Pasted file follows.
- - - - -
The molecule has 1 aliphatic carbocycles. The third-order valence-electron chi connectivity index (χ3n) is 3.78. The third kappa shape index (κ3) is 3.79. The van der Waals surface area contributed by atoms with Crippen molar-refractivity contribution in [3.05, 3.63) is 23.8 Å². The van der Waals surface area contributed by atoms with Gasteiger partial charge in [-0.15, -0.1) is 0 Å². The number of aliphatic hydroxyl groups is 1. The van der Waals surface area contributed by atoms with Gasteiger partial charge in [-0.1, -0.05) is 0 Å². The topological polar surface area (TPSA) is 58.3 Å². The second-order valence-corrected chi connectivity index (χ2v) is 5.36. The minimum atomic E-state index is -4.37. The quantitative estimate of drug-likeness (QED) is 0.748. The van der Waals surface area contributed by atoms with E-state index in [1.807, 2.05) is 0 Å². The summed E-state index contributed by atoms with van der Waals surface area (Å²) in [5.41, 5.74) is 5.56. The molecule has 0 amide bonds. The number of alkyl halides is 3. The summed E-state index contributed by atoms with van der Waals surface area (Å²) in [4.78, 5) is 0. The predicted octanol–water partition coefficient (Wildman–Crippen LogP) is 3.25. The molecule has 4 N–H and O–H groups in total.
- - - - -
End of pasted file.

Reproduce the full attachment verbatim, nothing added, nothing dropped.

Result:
The molecule has 1 aliphatic carbocycles. The third-order valence-electron chi connectivity index (χ3n) is 3.78. The third kappa shape index (κ3) is 3.79. The van der Waals surface area contributed by atoms with Crippen molar-refractivity contribution in [3.05, 3.63) is 23.8 Å². The van der Waals surface area contributed by atoms with Gasteiger partial charge in [-0.15, -0.1) is 0 Å². The number of aliphatic hydroxyl groups is 1. The van der Waals surface area contributed by atoms with Gasteiger partial charge in [-0.1, -0.05) is 0 Å². The topological polar surface area (TPSA) is 58.3 Å². The second-order valence-corrected chi connectivity index (χ2v) is 5.36. The minimum atomic E-state index is -4.37. The quantitative estimate of drug-likeness (QED) is 0.748. The van der Waals surface area contributed by atoms with E-state index in [1.807, 2.05) is 0 Å². The summed E-state index contributed by atoms with van der Waals surface area (Å²) in [5.41, 5.74) is 5.56. The molecule has 0 amide bonds. The number of alkyl halides is 3. The summed E-state index contributed by atoms with van der Waals surface area (Å²) in [4.78, 5) is 0. The predicted octanol–water partition coefficient (Wildman–Crippen LogP) is 3.25. The molecule has 4 N–H and O–H groups in total.